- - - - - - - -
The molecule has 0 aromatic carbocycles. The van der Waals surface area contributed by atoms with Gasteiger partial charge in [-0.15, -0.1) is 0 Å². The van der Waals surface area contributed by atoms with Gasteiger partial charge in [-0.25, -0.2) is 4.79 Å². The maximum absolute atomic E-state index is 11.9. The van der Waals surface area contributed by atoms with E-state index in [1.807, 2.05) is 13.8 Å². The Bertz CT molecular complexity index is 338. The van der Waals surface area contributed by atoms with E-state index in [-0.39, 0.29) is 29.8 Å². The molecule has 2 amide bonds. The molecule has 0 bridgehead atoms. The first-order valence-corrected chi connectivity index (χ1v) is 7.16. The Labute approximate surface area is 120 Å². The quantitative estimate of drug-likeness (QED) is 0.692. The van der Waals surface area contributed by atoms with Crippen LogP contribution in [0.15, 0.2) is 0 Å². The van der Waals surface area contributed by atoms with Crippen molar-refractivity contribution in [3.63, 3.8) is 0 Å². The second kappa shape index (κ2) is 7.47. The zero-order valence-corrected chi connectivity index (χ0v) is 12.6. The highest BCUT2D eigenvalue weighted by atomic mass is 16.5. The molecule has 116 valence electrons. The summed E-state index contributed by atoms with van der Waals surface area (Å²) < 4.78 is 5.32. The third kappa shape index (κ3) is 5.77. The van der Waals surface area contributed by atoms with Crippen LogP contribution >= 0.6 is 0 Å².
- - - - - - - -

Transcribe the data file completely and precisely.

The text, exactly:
The molecule has 0 aromatic carbocycles. The van der Waals surface area contributed by atoms with Gasteiger partial charge in [-0.15, -0.1) is 0 Å². The van der Waals surface area contributed by atoms with Gasteiger partial charge in [-0.25, -0.2) is 4.79 Å². The maximum absolute atomic E-state index is 11.9. The van der Waals surface area contributed by atoms with E-state index in [1.807, 2.05) is 13.8 Å². The Bertz CT molecular complexity index is 338. The van der Waals surface area contributed by atoms with E-state index in [-0.39, 0.29) is 29.8 Å². The molecule has 2 amide bonds. The molecule has 0 bridgehead atoms. The first-order valence-corrected chi connectivity index (χ1v) is 7.16. The Labute approximate surface area is 120 Å². The quantitative estimate of drug-likeness (QED) is 0.692. The van der Waals surface area contributed by atoms with Crippen LogP contribution in [0.15, 0.2) is 0 Å². The van der Waals surface area contributed by atoms with Crippen molar-refractivity contribution in [3.63, 3.8) is 0 Å². The second kappa shape index (κ2) is 7.47. The zero-order valence-corrected chi connectivity index (χ0v) is 12.6. The highest BCUT2D eigenvalue weighted by atomic mass is 16.5. The molecule has 116 valence electrons. The summed E-state index contributed by atoms with van der Waals surface area (Å²) < 4.78 is 5.32. The third kappa shape index (κ3) is 5.77. The van der Waals surface area contributed by atoms with Crippen LogP contribution >= 0.6 is 0 Å².